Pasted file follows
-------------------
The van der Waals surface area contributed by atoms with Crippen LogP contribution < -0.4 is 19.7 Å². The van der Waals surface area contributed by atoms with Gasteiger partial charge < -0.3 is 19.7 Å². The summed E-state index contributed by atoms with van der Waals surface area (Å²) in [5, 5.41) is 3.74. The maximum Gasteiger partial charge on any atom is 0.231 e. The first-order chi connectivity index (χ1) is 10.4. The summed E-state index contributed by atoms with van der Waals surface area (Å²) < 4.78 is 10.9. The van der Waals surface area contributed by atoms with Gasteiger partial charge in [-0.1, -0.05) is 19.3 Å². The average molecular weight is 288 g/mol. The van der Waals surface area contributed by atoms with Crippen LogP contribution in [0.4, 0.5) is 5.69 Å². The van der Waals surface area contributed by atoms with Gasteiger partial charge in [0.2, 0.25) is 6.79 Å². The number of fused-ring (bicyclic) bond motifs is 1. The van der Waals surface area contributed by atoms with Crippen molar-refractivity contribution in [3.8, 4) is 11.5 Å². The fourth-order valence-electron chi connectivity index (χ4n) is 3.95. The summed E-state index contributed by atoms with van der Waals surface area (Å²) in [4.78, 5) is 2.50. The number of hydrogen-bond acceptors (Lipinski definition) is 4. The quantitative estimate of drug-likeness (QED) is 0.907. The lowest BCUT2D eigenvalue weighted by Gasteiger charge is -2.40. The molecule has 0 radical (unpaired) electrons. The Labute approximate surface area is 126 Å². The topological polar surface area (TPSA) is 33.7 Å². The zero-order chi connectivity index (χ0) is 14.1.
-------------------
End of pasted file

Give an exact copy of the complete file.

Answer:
The van der Waals surface area contributed by atoms with Crippen LogP contribution < -0.4 is 19.7 Å². The van der Waals surface area contributed by atoms with Gasteiger partial charge < -0.3 is 19.7 Å². The summed E-state index contributed by atoms with van der Waals surface area (Å²) in [5, 5.41) is 3.74. The maximum Gasteiger partial charge on any atom is 0.231 e. The first-order chi connectivity index (χ1) is 10.4. The summed E-state index contributed by atoms with van der Waals surface area (Å²) < 4.78 is 10.9. The van der Waals surface area contributed by atoms with Gasteiger partial charge in [-0.1, -0.05) is 19.3 Å². The average molecular weight is 288 g/mol. The van der Waals surface area contributed by atoms with Crippen LogP contribution in [0.4, 0.5) is 5.69 Å². The van der Waals surface area contributed by atoms with Gasteiger partial charge in [0.2, 0.25) is 6.79 Å². The number of fused-ring (bicyclic) bond motifs is 1. The van der Waals surface area contributed by atoms with Crippen molar-refractivity contribution in [3.8, 4) is 11.5 Å². The fourth-order valence-electron chi connectivity index (χ4n) is 3.95. The summed E-state index contributed by atoms with van der Waals surface area (Å²) in [4.78, 5) is 2.50. The number of hydrogen-bond acceptors (Lipinski definition) is 4. The quantitative estimate of drug-likeness (QED) is 0.907. The lowest BCUT2D eigenvalue weighted by Gasteiger charge is -2.40. The molecule has 0 radical (unpaired) electrons. The Labute approximate surface area is 126 Å². The topological polar surface area (TPSA) is 33.7 Å². The zero-order chi connectivity index (χ0) is 14.1.